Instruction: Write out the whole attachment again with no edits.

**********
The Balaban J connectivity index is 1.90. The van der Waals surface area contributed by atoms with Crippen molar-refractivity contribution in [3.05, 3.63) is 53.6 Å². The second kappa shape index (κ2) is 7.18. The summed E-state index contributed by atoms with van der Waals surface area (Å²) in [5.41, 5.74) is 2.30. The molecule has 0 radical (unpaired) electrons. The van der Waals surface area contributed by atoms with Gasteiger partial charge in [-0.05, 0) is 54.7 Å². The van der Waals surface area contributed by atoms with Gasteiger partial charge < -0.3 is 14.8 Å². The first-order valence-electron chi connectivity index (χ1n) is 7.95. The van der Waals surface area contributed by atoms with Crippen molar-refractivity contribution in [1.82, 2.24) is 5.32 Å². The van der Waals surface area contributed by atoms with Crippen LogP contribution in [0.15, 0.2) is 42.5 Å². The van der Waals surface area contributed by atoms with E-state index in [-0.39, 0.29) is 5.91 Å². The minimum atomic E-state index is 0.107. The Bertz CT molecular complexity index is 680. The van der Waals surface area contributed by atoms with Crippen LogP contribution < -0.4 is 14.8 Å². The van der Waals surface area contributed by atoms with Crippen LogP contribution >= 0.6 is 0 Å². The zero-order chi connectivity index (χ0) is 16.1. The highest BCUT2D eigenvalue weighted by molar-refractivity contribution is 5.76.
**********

The Balaban J connectivity index is 1.90. The van der Waals surface area contributed by atoms with Crippen molar-refractivity contribution in [3.05, 3.63) is 53.6 Å². The second kappa shape index (κ2) is 7.18. The summed E-state index contributed by atoms with van der Waals surface area (Å²) in [5.41, 5.74) is 2.30. The molecule has 0 radical (unpaired) electrons. The van der Waals surface area contributed by atoms with Gasteiger partial charge in [-0.05, 0) is 54.7 Å². The van der Waals surface area contributed by atoms with Gasteiger partial charge < -0.3 is 14.8 Å². The first-order valence-electron chi connectivity index (χ1n) is 7.95. The van der Waals surface area contributed by atoms with Crippen molar-refractivity contribution in [1.82, 2.24) is 5.32 Å². The van der Waals surface area contributed by atoms with Crippen LogP contribution in [0.15, 0.2) is 42.5 Å². The van der Waals surface area contributed by atoms with E-state index in [-0.39, 0.29) is 5.91 Å². The minimum atomic E-state index is 0.107. The Bertz CT molecular complexity index is 680. The van der Waals surface area contributed by atoms with Crippen LogP contribution < -0.4 is 14.8 Å². The van der Waals surface area contributed by atoms with Crippen LogP contribution >= 0.6 is 0 Å². The zero-order chi connectivity index (χ0) is 16.1. The highest BCUT2D eigenvalue weighted by molar-refractivity contribution is 5.76.